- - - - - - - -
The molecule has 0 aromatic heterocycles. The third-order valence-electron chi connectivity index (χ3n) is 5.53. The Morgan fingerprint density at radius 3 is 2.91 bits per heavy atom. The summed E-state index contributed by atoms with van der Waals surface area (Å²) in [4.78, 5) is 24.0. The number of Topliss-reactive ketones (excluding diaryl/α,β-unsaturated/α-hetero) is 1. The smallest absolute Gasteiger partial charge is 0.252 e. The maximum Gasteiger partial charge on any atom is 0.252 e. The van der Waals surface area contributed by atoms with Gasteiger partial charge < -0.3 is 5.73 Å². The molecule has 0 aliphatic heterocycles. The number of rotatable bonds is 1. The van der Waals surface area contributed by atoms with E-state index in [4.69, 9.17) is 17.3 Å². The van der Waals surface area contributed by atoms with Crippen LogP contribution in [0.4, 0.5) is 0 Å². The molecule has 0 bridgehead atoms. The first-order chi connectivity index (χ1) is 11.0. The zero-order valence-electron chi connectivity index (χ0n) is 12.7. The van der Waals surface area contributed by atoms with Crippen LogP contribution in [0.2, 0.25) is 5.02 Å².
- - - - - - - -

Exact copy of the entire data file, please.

The molecule has 0 aromatic heterocycles. The third-order valence-electron chi connectivity index (χ3n) is 5.53. The Morgan fingerprint density at radius 3 is 2.91 bits per heavy atom. The summed E-state index contributed by atoms with van der Waals surface area (Å²) in [4.78, 5) is 24.0. The number of Topliss-reactive ketones (excluding diaryl/α,β-unsaturated/α-hetero) is 1. The smallest absolute Gasteiger partial charge is 0.252 e. The maximum Gasteiger partial charge on any atom is 0.252 e. The van der Waals surface area contributed by atoms with Gasteiger partial charge < -0.3 is 5.73 Å². The molecule has 0 aliphatic heterocycles. The number of rotatable bonds is 1. The van der Waals surface area contributed by atoms with E-state index in [4.69, 9.17) is 17.3 Å². The van der Waals surface area contributed by atoms with Crippen LogP contribution in [0.4, 0.5) is 0 Å². The molecule has 0 bridgehead atoms. The first-order chi connectivity index (χ1) is 11.0. The zero-order valence-electron chi connectivity index (χ0n) is 12.7. The van der Waals surface area contributed by atoms with Crippen LogP contribution in [0.2, 0.25) is 5.02 Å².